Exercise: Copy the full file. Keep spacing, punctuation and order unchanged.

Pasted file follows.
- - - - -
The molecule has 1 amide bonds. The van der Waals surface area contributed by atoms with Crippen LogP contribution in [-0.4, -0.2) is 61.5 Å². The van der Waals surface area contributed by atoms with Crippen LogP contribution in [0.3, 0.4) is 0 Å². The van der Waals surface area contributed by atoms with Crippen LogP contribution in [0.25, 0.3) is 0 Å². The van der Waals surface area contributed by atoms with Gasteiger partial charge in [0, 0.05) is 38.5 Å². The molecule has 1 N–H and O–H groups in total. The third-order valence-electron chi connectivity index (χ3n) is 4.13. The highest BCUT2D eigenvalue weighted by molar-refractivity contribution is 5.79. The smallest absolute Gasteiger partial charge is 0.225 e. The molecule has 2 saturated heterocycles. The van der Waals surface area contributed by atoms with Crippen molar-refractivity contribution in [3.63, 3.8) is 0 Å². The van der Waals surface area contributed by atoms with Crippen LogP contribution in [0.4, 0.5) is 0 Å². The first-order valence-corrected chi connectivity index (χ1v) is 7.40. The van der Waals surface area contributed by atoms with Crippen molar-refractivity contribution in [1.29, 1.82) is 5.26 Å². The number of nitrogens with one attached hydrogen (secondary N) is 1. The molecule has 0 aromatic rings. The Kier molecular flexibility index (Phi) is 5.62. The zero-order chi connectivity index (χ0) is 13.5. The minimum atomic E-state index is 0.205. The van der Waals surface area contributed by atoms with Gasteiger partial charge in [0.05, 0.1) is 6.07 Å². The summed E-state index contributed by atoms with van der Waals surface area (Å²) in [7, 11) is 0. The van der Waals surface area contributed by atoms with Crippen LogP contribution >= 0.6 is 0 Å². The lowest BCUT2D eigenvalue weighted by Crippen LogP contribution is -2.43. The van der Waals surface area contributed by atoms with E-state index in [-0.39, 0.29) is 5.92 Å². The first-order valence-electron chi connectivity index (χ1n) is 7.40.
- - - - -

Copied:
The molecule has 1 amide bonds. The van der Waals surface area contributed by atoms with Crippen LogP contribution in [-0.4, -0.2) is 61.5 Å². The van der Waals surface area contributed by atoms with Crippen LogP contribution in [0.3, 0.4) is 0 Å². The van der Waals surface area contributed by atoms with Crippen LogP contribution in [0.25, 0.3) is 0 Å². The van der Waals surface area contributed by atoms with Gasteiger partial charge in [0, 0.05) is 38.5 Å². The molecule has 1 N–H and O–H groups in total. The third-order valence-electron chi connectivity index (χ3n) is 4.13. The highest BCUT2D eigenvalue weighted by molar-refractivity contribution is 5.79. The smallest absolute Gasteiger partial charge is 0.225 e. The molecule has 2 saturated heterocycles. The van der Waals surface area contributed by atoms with Crippen molar-refractivity contribution in [3.63, 3.8) is 0 Å². The van der Waals surface area contributed by atoms with Crippen LogP contribution in [0.4, 0.5) is 0 Å². The first-order valence-corrected chi connectivity index (χ1v) is 7.40. The van der Waals surface area contributed by atoms with Crippen molar-refractivity contribution in [1.29, 1.82) is 5.26 Å². The number of nitrogens with one attached hydrogen (secondary N) is 1. The molecule has 0 aromatic rings. The Kier molecular flexibility index (Phi) is 5.62. The zero-order chi connectivity index (χ0) is 13.5. The minimum atomic E-state index is 0.205. The van der Waals surface area contributed by atoms with Gasteiger partial charge in [0.05, 0.1) is 6.07 Å². The summed E-state index contributed by atoms with van der Waals surface area (Å²) in [7, 11) is 0. The van der Waals surface area contributed by atoms with Crippen LogP contribution >= 0.6 is 0 Å². The lowest BCUT2D eigenvalue weighted by Crippen LogP contribution is -2.43. The van der Waals surface area contributed by atoms with E-state index in [-0.39, 0.29) is 5.92 Å². The first-order valence-electron chi connectivity index (χ1n) is 7.40.